SINCE TAKING HIS first photographs in 1962, Gaylord Oscar Herron has communicated in a visual language equally balanced between people and the cities they inhabit. He describes this as being summoned to a picture, and this mindset lends a naturalness to his work that feels both fateful and inspired.
“Photographers are always accused of finding a picture, nailing it, making a print, and making it available—but they don’t find the picture, the picture finds them,” Herron says. “That’s the thing that I’ve realized recently. The picture is calling you to examine it, to engage with it, and then to maybe even record it, to be a watcher. To be a recorder of visual history, which is like liquid history, like a stream or a river running fast, you reach in and pull out a little drop. It’s as if the picture, the location, and the event come to you and demand that you accept them.”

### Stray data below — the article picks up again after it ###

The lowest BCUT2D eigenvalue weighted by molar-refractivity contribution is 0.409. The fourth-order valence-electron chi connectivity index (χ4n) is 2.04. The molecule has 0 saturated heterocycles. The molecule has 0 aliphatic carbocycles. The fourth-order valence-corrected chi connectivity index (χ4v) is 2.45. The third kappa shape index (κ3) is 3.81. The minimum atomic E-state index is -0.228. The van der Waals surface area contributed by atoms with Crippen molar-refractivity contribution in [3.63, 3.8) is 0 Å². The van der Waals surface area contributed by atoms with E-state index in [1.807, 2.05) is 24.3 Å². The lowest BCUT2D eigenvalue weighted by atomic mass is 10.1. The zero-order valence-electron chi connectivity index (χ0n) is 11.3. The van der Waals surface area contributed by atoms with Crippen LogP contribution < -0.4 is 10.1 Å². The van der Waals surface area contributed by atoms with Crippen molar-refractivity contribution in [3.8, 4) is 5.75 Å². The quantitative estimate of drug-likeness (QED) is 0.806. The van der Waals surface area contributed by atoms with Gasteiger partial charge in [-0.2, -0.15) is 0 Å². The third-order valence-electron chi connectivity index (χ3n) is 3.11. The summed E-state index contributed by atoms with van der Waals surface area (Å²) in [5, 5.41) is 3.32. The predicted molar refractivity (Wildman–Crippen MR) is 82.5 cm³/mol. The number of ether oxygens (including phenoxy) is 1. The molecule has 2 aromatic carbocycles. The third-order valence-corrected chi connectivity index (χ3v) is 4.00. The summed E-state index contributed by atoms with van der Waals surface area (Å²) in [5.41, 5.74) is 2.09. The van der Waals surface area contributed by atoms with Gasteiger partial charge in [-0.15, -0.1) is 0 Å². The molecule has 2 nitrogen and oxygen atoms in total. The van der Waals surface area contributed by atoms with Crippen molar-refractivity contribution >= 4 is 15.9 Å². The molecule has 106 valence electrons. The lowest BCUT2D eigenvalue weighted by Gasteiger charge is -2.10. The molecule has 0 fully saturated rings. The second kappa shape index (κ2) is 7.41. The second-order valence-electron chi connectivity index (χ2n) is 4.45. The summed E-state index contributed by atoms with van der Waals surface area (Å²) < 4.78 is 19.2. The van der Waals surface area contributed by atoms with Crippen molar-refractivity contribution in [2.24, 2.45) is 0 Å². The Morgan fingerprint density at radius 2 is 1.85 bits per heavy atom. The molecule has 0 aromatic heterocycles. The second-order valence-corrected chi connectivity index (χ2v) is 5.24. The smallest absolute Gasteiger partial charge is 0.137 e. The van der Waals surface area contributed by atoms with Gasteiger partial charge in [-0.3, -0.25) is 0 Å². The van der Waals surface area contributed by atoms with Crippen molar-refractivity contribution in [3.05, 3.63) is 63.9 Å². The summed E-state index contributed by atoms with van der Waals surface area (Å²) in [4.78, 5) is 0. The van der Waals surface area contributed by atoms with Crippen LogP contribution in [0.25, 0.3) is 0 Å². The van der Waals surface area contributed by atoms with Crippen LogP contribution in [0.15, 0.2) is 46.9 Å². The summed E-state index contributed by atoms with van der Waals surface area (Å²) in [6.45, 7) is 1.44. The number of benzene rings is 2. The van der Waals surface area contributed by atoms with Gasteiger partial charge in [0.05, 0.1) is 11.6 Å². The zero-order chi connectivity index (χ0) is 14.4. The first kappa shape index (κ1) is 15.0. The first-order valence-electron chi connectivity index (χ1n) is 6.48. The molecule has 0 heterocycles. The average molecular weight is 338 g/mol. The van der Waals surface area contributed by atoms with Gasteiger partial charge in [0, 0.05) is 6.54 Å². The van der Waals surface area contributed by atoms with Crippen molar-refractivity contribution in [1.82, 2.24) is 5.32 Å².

Known to most Tulsans as G. Oscar, Herron owns and operates a bicycle shop, G. Oscar Bicycles. Located on Main Street just south of downtown, the space is filled with new and vintage bikes. Herron’s photographs line the walls alongside vintage product containers, other historic photos of Tulsa and the world, and bike repair tools.
After returning from military service in Korea in 1964, Herron began taking photographs around Tulsa, though his intent was not to document the city’s history. The importance of hi